Events management is an integral part of the marketing mix. If you are handling a brand, every marketing activity should be aligned with your over-all marketing strategy. It is also imperative that you know who, and where your target audience is.
Events are a good channel to strengthen your brand, but how do you know that you are doing it right? Here are four tips to successful events marketing:
Identify Your Event Goals
Since your competitors are doing it, why shouldn’t you, right? Wrong.
Know the reason why you want to hold an event in the first place. Is it tied in with your overall marketing strategy? Is your target audience in this avenue? How many would you like to reach? Will it give you a certain amount of profit? Will it strengthen your brand equity?
There are countless event goals you can target, but make sure that it’s cohesively aligned with the over-all goals you originally set for your brand.
Promote Your Event by Leveraging Your Resources
Once you have set those goals, you need to define the other variables such as the budget, date, time, and venue. You can now go on promoting your event. It may sound expensive, but it doesn’t have to be.
Since you know who your target audience is, and you should have known them for some time now. You should make use of your internal resources first. Here are a few places to get started.
Tap into your email list and send promotional newsletters to promote your event. They have signed up as one of your subscribers, it means that they are interested in you! Keep them updated with what’s new with your brand, in this instance, that is your event. Establish a close relationship with them, because they are your best assets.
Utilize all your social media channels. Your Facebook, Twitter, LinkedIn, Pinterest followers ‘follow’ you for a reason. The good thing about these social media channels is they followed you voluntarily (just like your email list). so take advantage of that. Communicate with them, and let them know that you want them to be a part of what you are currently doing.
Get in touch With Industry Associations
Associations are an important resource because they pool people together. Like-minded people, with similar interests bond together — so take advantage of that. Send news releases to these niche associations you are a part of, ask them to post on their official social media sites, blogs, and websites. That way, you are sending out your event updates to the right audience, with limited or no cost at all!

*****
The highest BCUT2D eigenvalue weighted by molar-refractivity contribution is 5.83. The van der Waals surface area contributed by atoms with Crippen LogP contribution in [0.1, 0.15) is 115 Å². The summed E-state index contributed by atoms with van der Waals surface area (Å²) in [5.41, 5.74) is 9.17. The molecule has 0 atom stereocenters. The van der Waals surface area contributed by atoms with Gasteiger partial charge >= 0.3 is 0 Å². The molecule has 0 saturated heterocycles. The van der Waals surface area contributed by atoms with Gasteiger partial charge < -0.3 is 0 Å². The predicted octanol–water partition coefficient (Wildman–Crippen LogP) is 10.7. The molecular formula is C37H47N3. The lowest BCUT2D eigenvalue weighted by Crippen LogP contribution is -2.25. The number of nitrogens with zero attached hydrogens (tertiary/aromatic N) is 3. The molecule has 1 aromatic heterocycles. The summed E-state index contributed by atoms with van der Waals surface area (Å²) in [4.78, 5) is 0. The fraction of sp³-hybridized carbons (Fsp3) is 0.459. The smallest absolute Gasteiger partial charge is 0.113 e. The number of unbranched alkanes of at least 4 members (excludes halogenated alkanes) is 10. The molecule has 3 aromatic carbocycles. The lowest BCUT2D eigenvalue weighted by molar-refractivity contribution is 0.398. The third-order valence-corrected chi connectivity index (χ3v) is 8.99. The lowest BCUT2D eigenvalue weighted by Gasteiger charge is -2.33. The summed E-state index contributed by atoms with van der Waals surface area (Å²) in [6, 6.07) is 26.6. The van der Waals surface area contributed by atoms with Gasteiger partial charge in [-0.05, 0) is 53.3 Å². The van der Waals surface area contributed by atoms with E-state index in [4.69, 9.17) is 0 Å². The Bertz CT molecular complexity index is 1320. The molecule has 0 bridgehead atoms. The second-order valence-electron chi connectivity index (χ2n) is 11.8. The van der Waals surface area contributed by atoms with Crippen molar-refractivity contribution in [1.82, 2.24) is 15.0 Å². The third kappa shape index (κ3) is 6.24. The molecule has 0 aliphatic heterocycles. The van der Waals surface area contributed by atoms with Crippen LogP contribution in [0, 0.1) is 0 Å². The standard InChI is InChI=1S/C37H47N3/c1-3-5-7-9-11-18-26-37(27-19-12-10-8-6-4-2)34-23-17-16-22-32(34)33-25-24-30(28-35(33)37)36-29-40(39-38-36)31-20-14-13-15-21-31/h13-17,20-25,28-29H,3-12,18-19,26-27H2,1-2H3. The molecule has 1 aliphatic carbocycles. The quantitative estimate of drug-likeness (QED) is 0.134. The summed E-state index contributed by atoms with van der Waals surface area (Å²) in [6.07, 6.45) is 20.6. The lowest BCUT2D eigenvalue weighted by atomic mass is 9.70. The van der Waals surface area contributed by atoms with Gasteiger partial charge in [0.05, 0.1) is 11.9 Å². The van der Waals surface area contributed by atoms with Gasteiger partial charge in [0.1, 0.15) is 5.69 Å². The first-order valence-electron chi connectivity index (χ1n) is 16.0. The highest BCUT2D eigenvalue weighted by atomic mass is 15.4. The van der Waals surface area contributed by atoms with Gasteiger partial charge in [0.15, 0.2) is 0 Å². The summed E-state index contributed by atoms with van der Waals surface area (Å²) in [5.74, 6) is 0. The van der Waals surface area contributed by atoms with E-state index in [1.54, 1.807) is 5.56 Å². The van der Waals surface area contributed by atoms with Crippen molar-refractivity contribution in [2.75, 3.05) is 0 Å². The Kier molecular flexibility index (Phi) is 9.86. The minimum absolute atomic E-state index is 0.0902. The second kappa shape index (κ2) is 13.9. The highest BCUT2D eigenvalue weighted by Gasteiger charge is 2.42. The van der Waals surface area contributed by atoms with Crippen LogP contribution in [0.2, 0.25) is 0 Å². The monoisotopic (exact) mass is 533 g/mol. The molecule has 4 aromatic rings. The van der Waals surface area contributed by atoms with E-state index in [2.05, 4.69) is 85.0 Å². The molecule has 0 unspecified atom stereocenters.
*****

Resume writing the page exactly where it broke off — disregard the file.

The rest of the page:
Co-brand or Partner With Known Brands in the Industry
Be on the look out for possible event sponsors to cut costs and to widen your network reach. If a well-known, reputable brand wants to partner with you, explore that partnership because it may infuse a considerable amount of money to your budget. Also, have them promote the event to their own target audience, utilizing their own networks. That comes in with the partnership deal, so you win free event promotions as well.
Plan Well. Be Organized. Delegate Tasks.
Holding an event requires dealing with a lot of details. Any event organizer has their own checklist of some sort, so make sure that you have your own, with their corresponding deadlines, and person-in-charge of each particular task. Proper planning includes starting it way in advance. Some events require 4-5 months, some require a year of planning, others such as the Olympics takes 10 years of planning! So make sure that whatever event you are handling is planned accordingly well.
Know you can’t do everything alone. Don’t be afraid to delegate tasks, or outsource them if your organization is small. A good project manager knows how to properly delegate tasks, and follows through.
Remember Murphy’s Law, but Enjoy the Process
As the events planner, always remember the Murphy’s Law: Anything that can go wrong, will go wrong.
So be prepared. No event is perfect. There will always be issues, so allocate a buffer in your budget for last-minute issues. Think quickly, and be prepared to improvise.
While it is true that you have to be prepared, you also have to enjoy the process. It is a good, useful channel to connect and engage with your audience, so you need to make it an enjoyable experience for them, and yourself as well!
by Meg Cabrera
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